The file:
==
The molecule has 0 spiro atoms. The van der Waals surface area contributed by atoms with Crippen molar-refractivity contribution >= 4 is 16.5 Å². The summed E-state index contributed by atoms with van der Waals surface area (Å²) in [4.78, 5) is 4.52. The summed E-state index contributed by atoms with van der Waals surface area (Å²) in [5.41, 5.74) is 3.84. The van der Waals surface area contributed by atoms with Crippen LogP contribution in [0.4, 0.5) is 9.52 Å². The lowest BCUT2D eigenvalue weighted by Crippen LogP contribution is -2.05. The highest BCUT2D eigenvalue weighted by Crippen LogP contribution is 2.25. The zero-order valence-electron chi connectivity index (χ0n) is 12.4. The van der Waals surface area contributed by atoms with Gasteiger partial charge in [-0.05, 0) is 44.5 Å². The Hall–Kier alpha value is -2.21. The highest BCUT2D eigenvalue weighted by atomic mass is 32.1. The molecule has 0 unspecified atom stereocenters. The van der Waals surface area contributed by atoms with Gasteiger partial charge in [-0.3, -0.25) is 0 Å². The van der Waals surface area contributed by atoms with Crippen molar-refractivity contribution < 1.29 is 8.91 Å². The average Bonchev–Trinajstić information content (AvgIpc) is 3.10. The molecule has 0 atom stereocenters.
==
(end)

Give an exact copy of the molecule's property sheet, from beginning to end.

The molecule has 0 spiro atoms. The van der Waals surface area contributed by atoms with Crippen molar-refractivity contribution >= 4 is 16.5 Å². The summed E-state index contributed by atoms with van der Waals surface area (Å²) in [4.78, 5) is 4.52. The summed E-state index contributed by atoms with van der Waals surface area (Å²) in [5.41, 5.74) is 3.84. The van der Waals surface area contributed by atoms with Crippen LogP contribution in [0.4, 0.5) is 9.52 Å². The lowest BCUT2D eigenvalue weighted by Crippen LogP contribution is -2.05. The highest BCUT2D eigenvalue weighted by Crippen LogP contribution is 2.25. The zero-order valence-electron chi connectivity index (χ0n) is 12.4. The van der Waals surface area contributed by atoms with Gasteiger partial charge in [-0.05, 0) is 44.5 Å². The Hall–Kier alpha value is -2.21. The highest BCUT2D eigenvalue weighted by atomic mass is 32.1. The molecule has 0 unspecified atom stereocenters. The van der Waals surface area contributed by atoms with Gasteiger partial charge in [-0.3, -0.25) is 0 Å². The van der Waals surface area contributed by atoms with Crippen molar-refractivity contribution < 1.29 is 8.91 Å². The average Bonchev–Trinajstić information content (AvgIpc) is 3.10. The molecule has 0 atom stereocenters.